Will This Buyout Embarrass the Stock Market?

(Bloomberg Opinion) -- An entrepreneur runs up against stock-market short-termism and agrees to take his company private, rolling over some of his stake in the process. Not Elon Musk at Tesla Inc., but the rather quieter Peter Wood at U.K. motor and home insurer Esure Group Plc.

A 1.2 billion-pound ($1.5 billion) offer from Bain Capital Private Equity LP will test whether private ownership really is better for a growing company in need of accelerated technological investment.

Will This Buyout Embarrass the Stock Market?

Before Bain’s interest emerged, Esure had generated a 31 percent total return for shareholders, assuming they reinvested their dividends, in its more than five years as a publicly traded company, less than the 52 percent average of the FTSE All-Share index, according to Bloomberg data. The takeover offer will turn that anemic result into a decent out-performance.

The shares had slipped by a third from their 2017 high following a bad U.K. winter and the departure of Esure's CEO. Bain exploited that weakness to pounce with an offer pitched 29 percent above the three-month average share price and 8 percent below the peak.

It's hardly a spectacular premium. The deal values the company at 12 times consensus estimates for this next year's earnings, midway between the multiples for Admiral Group Plc and Hastings Group. Don't bank on an interloper, though. Wood is backing the deal, rolling over a portion of his 31 percent stake, and will keep his chairman role.

The buyout will allow the new owners to apply a strategy the public markets wouldn't tolerate. Insurance is going through its own technological revolution. Companies want to price policies better while asking customers fewer questions, not more. Tech could make processing claims faster and cheaper, too. Rather than fill in endless forms, customers could eventually be able to upload a photo of a crash to set the ball rolling on a repair.

Bain's expertise in payments processing through its former ownership of Worldpay and outsourcers should help. Esure's small size and expertise may give it an advantage over the big quoted insurers despite the latter having more customer data from multiple policies and much bigger IT budgets.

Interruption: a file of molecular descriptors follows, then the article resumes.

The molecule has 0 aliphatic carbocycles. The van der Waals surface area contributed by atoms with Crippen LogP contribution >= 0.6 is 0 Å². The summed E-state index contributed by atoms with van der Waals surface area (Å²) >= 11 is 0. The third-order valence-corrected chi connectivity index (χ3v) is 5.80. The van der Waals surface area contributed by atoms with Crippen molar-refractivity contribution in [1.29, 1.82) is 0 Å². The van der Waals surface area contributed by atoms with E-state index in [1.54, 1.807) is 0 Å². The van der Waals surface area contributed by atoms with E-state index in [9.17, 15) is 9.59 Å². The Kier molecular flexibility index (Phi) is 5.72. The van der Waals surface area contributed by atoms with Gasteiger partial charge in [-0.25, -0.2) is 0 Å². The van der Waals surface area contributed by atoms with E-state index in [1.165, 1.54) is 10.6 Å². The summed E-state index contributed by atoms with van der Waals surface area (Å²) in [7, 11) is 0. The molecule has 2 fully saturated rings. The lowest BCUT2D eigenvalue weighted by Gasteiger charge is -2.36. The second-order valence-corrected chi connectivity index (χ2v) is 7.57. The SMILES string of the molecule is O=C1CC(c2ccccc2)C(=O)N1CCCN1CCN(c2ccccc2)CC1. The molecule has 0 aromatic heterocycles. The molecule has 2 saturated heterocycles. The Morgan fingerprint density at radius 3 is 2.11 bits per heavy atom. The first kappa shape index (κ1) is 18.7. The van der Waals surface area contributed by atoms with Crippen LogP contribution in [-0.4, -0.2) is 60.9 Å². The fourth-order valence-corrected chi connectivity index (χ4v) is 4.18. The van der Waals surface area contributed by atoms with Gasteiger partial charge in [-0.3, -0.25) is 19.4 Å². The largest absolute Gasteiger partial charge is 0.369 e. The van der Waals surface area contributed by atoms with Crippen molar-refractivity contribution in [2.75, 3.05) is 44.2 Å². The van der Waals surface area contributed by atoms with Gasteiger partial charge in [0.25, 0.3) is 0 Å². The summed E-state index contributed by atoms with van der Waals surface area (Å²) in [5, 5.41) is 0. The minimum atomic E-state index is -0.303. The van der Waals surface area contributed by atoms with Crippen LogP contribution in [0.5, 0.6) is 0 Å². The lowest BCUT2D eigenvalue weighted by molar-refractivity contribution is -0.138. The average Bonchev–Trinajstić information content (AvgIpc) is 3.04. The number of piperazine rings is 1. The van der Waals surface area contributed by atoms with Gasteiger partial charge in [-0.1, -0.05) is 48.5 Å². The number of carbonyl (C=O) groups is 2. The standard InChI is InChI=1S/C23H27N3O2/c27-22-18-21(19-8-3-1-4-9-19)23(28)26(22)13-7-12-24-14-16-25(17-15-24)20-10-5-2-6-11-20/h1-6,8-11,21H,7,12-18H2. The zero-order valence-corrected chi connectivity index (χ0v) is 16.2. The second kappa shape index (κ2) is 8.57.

But regulators won't let Bain heap more debt onto Esure so leverage does the work. To make a mid- to high-teens return will mean doubling Esure's value over five to seven years. It's possible a big technological leap forward could enable Bain to exit at a higher multiple – but the buyout firm can't bank on that.

Will This Buyout Embarrass the Stock Market?

The challenge will be to turn Esure into something the public markets will lap up in another IPO. Being larger and more diverse may deal with stock-market investors' shock that Britain's occasional bad weather inflicts costly claims on the business. It may make future technology spending less daunting, too.

Bain’s bumper profit from Worldpay embarrassed its former owner Royal Bank of Scotland Group Plc. Esure’s shareholders may well be in for a similar experience.

This column does not necessarily reflect the opinion of the editorial board or Bloomberg LP and its owners.

Chris Hughes is a Bloomberg Opinion columnist covering deals. He previously worked for Reuters Breakingviews, as well as the Financial Times and the Independent newspaper.

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